Politicians, historians and others gathered in Paris Oct. 17 to mark the 50th anniversary of a police massacre of Algerian protesters that has become one of the most shameful episodes of modern French history. Although authorities still only acknowledge three deaths, estimates by historians and activists range from 50 to 300—many of the victims beaten and thrown into the river Seine. In an unprecedented move by a French politician, newly named Socialist presidential candidate François Hollande officiated at the rally, and threw a single red rose into the Seine from the bridge at Clichy, the suburb where many of the victims lived. Afterwards he unveiled a plaque engraved with the words: “From this bridge and other bridges in the Paris region, Algerian demonstrators were thrown into the Seine on the 17 October 1961, victims of a blind repression. In their memory.”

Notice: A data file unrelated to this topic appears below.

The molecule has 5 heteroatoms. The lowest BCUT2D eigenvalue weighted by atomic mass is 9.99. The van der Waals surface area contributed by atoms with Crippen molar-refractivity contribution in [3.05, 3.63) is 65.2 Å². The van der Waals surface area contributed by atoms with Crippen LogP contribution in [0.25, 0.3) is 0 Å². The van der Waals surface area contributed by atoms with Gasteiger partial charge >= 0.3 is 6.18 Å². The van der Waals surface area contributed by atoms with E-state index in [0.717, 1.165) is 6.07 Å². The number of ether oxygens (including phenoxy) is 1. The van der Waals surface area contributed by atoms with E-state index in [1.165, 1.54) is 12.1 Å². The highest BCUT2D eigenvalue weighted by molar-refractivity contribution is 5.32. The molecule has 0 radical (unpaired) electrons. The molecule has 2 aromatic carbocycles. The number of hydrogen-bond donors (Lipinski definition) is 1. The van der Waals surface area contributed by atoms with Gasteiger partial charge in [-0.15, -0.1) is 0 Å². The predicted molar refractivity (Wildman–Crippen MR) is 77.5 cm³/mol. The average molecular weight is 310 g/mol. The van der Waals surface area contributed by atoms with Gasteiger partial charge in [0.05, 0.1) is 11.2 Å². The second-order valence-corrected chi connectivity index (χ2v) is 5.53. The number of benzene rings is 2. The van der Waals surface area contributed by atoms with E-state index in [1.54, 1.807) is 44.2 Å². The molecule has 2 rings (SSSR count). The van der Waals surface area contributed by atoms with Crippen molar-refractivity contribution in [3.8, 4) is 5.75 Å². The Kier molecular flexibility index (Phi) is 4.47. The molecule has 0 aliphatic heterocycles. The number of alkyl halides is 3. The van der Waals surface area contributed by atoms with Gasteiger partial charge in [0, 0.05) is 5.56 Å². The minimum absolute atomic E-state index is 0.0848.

On the fateful day in 1961, some 30,000 Algerians—men, women and children—converged on Paris from the suburbs, to protest a curfew that had been imposed only on Algerians within the metropolitan area. The call to protest had also been issued by Algeria’s National Liberation Front, then fighting for independence from France, to oppose the French counter-insurgency campaign. They planned to rally at the famed Pace de l’Etoile, but as the marchers approached, police were ordered to halt their advance. The details of what happened next are still contested, as the police archives remain closed. A famous photo taken the next day shows a quay on the Seine scrawled with the graffito: “Here they drown Algerians.”
The order for repression came from the prefect of Paris, Maurice Papon—a veteran of the Vichy regime who had collaborated in the deportation of Jews during the Nazi occupation. Papon was convicted of complicity in crimes against humanity in 1998, but his responsibility in the October 1961 massacre has been ignored—and remains buried in the hidden recesses of French state memory.